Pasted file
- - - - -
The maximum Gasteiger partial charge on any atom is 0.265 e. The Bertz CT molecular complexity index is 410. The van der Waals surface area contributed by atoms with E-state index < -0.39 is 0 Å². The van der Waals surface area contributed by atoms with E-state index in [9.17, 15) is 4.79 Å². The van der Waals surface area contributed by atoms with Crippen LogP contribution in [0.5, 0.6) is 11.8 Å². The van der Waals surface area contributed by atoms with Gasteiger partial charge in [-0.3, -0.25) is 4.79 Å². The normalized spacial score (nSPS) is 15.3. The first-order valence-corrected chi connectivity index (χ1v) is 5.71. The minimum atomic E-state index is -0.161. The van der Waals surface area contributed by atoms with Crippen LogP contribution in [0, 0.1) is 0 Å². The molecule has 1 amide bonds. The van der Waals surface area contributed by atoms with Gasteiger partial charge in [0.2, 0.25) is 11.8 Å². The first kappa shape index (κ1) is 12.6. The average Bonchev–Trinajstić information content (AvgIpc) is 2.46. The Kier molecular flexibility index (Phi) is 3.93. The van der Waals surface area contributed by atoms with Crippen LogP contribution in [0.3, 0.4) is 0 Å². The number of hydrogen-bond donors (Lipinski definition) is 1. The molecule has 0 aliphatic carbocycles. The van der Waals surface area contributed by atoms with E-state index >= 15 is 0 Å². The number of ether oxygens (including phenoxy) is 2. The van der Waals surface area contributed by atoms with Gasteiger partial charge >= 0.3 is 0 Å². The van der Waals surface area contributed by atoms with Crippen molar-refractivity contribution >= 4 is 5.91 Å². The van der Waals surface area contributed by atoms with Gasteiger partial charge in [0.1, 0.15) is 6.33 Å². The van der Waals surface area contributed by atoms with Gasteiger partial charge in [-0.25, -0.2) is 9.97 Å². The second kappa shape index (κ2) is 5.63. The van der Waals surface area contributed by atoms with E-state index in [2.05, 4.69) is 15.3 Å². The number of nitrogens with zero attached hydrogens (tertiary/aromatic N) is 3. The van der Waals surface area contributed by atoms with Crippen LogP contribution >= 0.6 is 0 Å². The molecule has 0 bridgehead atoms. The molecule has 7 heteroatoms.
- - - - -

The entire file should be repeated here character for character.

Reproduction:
The maximum Gasteiger partial charge on any atom is 0.265 e. The Bertz CT molecular complexity index is 410. The van der Waals surface area contributed by atoms with E-state index < -0.39 is 0 Å². The van der Waals surface area contributed by atoms with E-state index in [9.17, 15) is 4.79 Å². The van der Waals surface area contributed by atoms with Crippen LogP contribution in [0.5, 0.6) is 11.8 Å². The van der Waals surface area contributed by atoms with Gasteiger partial charge in [-0.3, -0.25) is 4.79 Å². The normalized spacial score (nSPS) is 15.3. The first-order valence-corrected chi connectivity index (χ1v) is 5.71. The minimum atomic E-state index is -0.161. The van der Waals surface area contributed by atoms with Crippen LogP contribution in [0, 0.1) is 0 Å². The molecule has 1 amide bonds. The van der Waals surface area contributed by atoms with Gasteiger partial charge in [0.2, 0.25) is 11.8 Å². The first kappa shape index (κ1) is 12.6. The average Bonchev–Trinajstić information content (AvgIpc) is 2.46. The Kier molecular flexibility index (Phi) is 3.93. The van der Waals surface area contributed by atoms with Crippen LogP contribution in [0.3, 0.4) is 0 Å². The number of hydrogen-bond donors (Lipinski definition) is 1. The molecule has 0 aliphatic carbocycles. The van der Waals surface area contributed by atoms with E-state index >= 15 is 0 Å². The number of ether oxygens (including phenoxy) is 2. The van der Waals surface area contributed by atoms with Gasteiger partial charge >= 0.3 is 0 Å². The van der Waals surface area contributed by atoms with Crippen molar-refractivity contribution >= 4 is 5.91 Å². The van der Waals surface area contributed by atoms with Gasteiger partial charge in [0.1, 0.15) is 6.33 Å². The van der Waals surface area contributed by atoms with Gasteiger partial charge in [-0.25, -0.2) is 9.97 Å². The second kappa shape index (κ2) is 5.63. The van der Waals surface area contributed by atoms with E-state index in [2.05, 4.69) is 15.3 Å². The number of nitrogens with zero attached hydrogens (tertiary/aromatic N) is 3. The van der Waals surface area contributed by atoms with Crippen LogP contribution >= 0.6 is 0 Å². The molecule has 0 bridgehead atoms. The molecule has 7 heteroatoms.